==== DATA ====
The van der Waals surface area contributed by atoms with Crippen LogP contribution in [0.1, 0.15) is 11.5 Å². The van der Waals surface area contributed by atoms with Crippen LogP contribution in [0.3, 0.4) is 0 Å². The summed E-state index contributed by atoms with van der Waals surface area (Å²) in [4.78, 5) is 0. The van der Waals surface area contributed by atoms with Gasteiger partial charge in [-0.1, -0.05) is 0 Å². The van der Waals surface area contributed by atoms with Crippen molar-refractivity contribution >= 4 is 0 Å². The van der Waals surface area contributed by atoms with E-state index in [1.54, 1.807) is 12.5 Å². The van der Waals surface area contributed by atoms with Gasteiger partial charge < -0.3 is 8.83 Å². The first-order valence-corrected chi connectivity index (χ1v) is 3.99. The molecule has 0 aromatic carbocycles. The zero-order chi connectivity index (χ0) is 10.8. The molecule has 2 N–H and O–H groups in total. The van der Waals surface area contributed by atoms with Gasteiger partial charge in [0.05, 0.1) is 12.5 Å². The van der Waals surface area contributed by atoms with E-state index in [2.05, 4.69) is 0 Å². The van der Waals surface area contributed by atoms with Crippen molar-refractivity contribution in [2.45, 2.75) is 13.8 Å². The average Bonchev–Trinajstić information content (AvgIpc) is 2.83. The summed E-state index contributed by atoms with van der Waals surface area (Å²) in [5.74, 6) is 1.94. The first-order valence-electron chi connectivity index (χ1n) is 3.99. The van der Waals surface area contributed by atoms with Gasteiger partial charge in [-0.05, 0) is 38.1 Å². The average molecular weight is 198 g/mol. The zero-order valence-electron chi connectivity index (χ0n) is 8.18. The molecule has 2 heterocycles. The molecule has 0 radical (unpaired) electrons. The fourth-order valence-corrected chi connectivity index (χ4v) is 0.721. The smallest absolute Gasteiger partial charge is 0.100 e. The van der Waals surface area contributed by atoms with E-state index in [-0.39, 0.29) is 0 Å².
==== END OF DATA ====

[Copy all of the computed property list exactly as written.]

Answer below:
The van der Waals surface area contributed by atoms with Crippen LogP contribution in [0.1, 0.15) is 11.5 Å². The van der Waals surface area contributed by atoms with Crippen LogP contribution in [0.3, 0.4) is 0 Å². The summed E-state index contributed by atoms with van der Waals surface area (Å²) in [4.78, 5) is 0. The van der Waals surface area contributed by atoms with Gasteiger partial charge in [-0.1, -0.05) is 0 Å². The van der Waals surface area contributed by atoms with Crippen molar-refractivity contribution >= 4 is 0 Å². The van der Waals surface area contributed by atoms with E-state index in [1.54, 1.807) is 12.5 Å². The van der Waals surface area contributed by atoms with Gasteiger partial charge < -0.3 is 8.83 Å². The first-order valence-corrected chi connectivity index (χ1v) is 3.99. The molecule has 0 aromatic carbocycles. The zero-order chi connectivity index (χ0) is 10.8. The molecule has 2 N–H and O–H groups in total. The van der Waals surface area contributed by atoms with Gasteiger partial charge in [0.05, 0.1) is 12.5 Å². The van der Waals surface area contributed by atoms with E-state index in [2.05, 4.69) is 0 Å². The van der Waals surface area contributed by atoms with Crippen molar-refractivity contribution in [2.45, 2.75) is 13.8 Å². The average Bonchev–Trinajstić information content (AvgIpc) is 2.83. The summed E-state index contributed by atoms with van der Waals surface area (Å²) in [5.74, 6) is 1.94. The first-order valence-electron chi connectivity index (χ1n) is 3.99. The van der Waals surface area contributed by atoms with Gasteiger partial charge in [-0.05, 0) is 38.1 Å². The average molecular weight is 198 g/mol. The zero-order valence-electron chi connectivity index (χ0n) is 8.18. The molecule has 2 heterocycles. The molecule has 0 radical (unpaired) electrons. The fourth-order valence-corrected chi connectivity index (χ4v) is 0.721. The smallest absolute Gasteiger partial charge is 0.100 e. The van der Waals surface area contributed by atoms with E-state index in [-0.39, 0.29) is 0 Å².